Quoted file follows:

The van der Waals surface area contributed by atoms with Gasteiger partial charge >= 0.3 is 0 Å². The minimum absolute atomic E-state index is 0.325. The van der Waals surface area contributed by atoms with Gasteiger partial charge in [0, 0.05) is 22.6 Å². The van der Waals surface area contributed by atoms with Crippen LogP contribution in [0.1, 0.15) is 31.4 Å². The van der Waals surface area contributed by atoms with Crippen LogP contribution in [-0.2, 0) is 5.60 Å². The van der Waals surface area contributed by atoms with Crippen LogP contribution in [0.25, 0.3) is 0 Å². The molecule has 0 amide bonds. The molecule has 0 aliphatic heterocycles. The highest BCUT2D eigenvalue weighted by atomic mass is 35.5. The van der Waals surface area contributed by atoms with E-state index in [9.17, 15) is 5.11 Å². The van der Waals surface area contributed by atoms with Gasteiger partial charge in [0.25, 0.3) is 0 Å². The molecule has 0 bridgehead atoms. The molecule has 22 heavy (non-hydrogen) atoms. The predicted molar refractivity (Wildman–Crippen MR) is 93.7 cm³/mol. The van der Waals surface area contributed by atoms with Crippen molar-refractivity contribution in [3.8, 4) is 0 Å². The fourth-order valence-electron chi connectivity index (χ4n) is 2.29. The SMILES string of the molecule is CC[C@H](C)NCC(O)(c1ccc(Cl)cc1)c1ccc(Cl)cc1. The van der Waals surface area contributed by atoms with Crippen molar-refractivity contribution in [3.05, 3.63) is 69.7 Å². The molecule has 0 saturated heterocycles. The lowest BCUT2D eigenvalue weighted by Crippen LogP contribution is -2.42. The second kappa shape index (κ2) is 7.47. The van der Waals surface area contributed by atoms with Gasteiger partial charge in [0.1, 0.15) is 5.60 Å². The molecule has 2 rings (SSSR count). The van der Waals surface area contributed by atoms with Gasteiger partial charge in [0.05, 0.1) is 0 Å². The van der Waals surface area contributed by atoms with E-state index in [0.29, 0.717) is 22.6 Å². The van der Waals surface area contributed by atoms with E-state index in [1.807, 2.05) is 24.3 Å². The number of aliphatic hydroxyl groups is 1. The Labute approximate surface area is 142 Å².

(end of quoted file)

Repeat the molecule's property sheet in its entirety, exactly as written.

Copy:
The van der Waals surface area contributed by atoms with Gasteiger partial charge >= 0.3 is 0 Å². The minimum absolute atomic E-state index is 0.325. The van der Waals surface area contributed by atoms with Gasteiger partial charge in [0, 0.05) is 22.6 Å². The van der Waals surface area contributed by atoms with Crippen LogP contribution in [0.1, 0.15) is 31.4 Å². The van der Waals surface area contributed by atoms with Crippen LogP contribution in [-0.2, 0) is 5.60 Å². The van der Waals surface area contributed by atoms with Crippen LogP contribution in [0.25, 0.3) is 0 Å². The molecule has 0 amide bonds. The molecule has 0 aliphatic heterocycles. The highest BCUT2D eigenvalue weighted by atomic mass is 35.5. The van der Waals surface area contributed by atoms with E-state index in [9.17, 15) is 5.11 Å². The van der Waals surface area contributed by atoms with Gasteiger partial charge in [0.25, 0.3) is 0 Å². The molecule has 0 bridgehead atoms. The molecule has 22 heavy (non-hydrogen) atoms. The predicted molar refractivity (Wildman–Crippen MR) is 93.7 cm³/mol. The van der Waals surface area contributed by atoms with Crippen molar-refractivity contribution in [3.8, 4) is 0 Å². The fourth-order valence-electron chi connectivity index (χ4n) is 2.29. The SMILES string of the molecule is CC[C@H](C)NCC(O)(c1ccc(Cl)cc1)c1ccc(Cl)cc1. The van der Waals surface area contributed by atoms with Crippen molar-refractivity contribution in [3.05, 3.63) is 69.7 Å². The molecule has 0 saturated heterocycles. The lowest BCUT2D eigenvalue weighted by Crippen LogP contribution is -2.42. The second kappa shape index (κ2) is 7.47. The van der Waals surface area contributed by atoms with Gasteiger partial charge in [0.1, 0.15) is 5.60 Å². The molecule has 2 rings (SSSR count). The van der Waals surface area contributed by atoms with Gasteiger partial charge in [0.05, 0.1) is 0 Å². The van der Waals surface area contributed by atoms with E-state index in [0.29, 0.717) is 22.6 Å². The van der Waals surface area contributed by atoms with E-state index in [1.807, 2.05) is 24.3 Å². The number of aliphatic hydroxyl groups is 1. The Labute approximate surface area is 142 Å².